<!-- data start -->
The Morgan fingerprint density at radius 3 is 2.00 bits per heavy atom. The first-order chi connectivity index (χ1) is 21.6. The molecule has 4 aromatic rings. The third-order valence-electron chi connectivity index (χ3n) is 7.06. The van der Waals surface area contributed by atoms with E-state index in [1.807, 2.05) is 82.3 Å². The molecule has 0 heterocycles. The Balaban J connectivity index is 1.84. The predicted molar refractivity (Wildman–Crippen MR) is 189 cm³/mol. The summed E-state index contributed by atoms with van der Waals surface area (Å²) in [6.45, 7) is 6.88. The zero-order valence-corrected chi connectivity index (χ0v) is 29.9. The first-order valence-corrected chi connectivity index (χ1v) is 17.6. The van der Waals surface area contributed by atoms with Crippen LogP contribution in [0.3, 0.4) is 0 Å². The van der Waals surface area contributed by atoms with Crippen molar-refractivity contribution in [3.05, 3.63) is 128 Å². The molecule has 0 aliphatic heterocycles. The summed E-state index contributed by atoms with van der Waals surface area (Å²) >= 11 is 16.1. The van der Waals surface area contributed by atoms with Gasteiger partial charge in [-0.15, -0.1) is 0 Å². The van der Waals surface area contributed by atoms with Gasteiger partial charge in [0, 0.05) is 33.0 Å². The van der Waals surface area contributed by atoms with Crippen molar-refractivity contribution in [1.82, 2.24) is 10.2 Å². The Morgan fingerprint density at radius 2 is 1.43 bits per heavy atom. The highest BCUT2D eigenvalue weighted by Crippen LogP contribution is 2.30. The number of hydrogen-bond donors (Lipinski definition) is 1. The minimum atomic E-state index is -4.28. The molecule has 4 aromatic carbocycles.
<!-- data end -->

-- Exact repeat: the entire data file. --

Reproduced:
The Morgan fingerprint density at radius 3 is 2.00 bits per heavy atom. The first-order chi connectivity index (χ1) is 21.6. The molecule has 4 aromatic rings. The third-order valence-electron chi connectivity index (χ3n) is 7.06. The van der Waals surface area contributed by atoms with E-state index in [1.807, 2.05) is 82.3 Å². The molecule has 0 heterocycles. The Balaban J connectivity index is 1.84. The predicted molar refractivity (Wildman–Crippen MR) is 189 cm³/mol. The summed E-state index contributed by atoms with van der Waals surface area (Å²) in [6.45, 7) is 6.88. The zero-order valence-corrected chi connectivity index (χ0v) is 29.9. The first-order valence-corrected chi connectivity index (χ1v) is 17.6. The van der Waals surface area contributed by atoms with Crippen LogP contribution in [0.3, 0.4) is 0 Å². The van der Waals surface area contributed by atoms with Crippen molar-refractivity contribution in [3.05, 3.63) is 128 Å². The molecule has 0 aliphatic heterocycles. The summed E-state index contributed by atoms with van der Waals surface area (Å²) >= 11 is 16.1. The van der Waals surface area contributed by atoms with Gasteiger partial charge in [-0.15, -0.1) is 0 Å². The van der Waals surface area contributed by atoms with Gasteiger partial charge in [0, 0.05) is 33.0 Å². The van der Waals surface area contributed by atoms with Crippen molar-refractivity contribution in [1.82, 2.24) is 10.2 Å². The Morgan fingerprint density at radius 2 is 1.43 bits per heavy atom. The highest BCUT2D eigenvalue weighted by Crippen LogP contribution is 2.30. The number of hydrogen-bond donors (Lipinski definition) is 1. The minimum atomic E-state index is -4.28. The molecule has 4 aromatic carbocycles.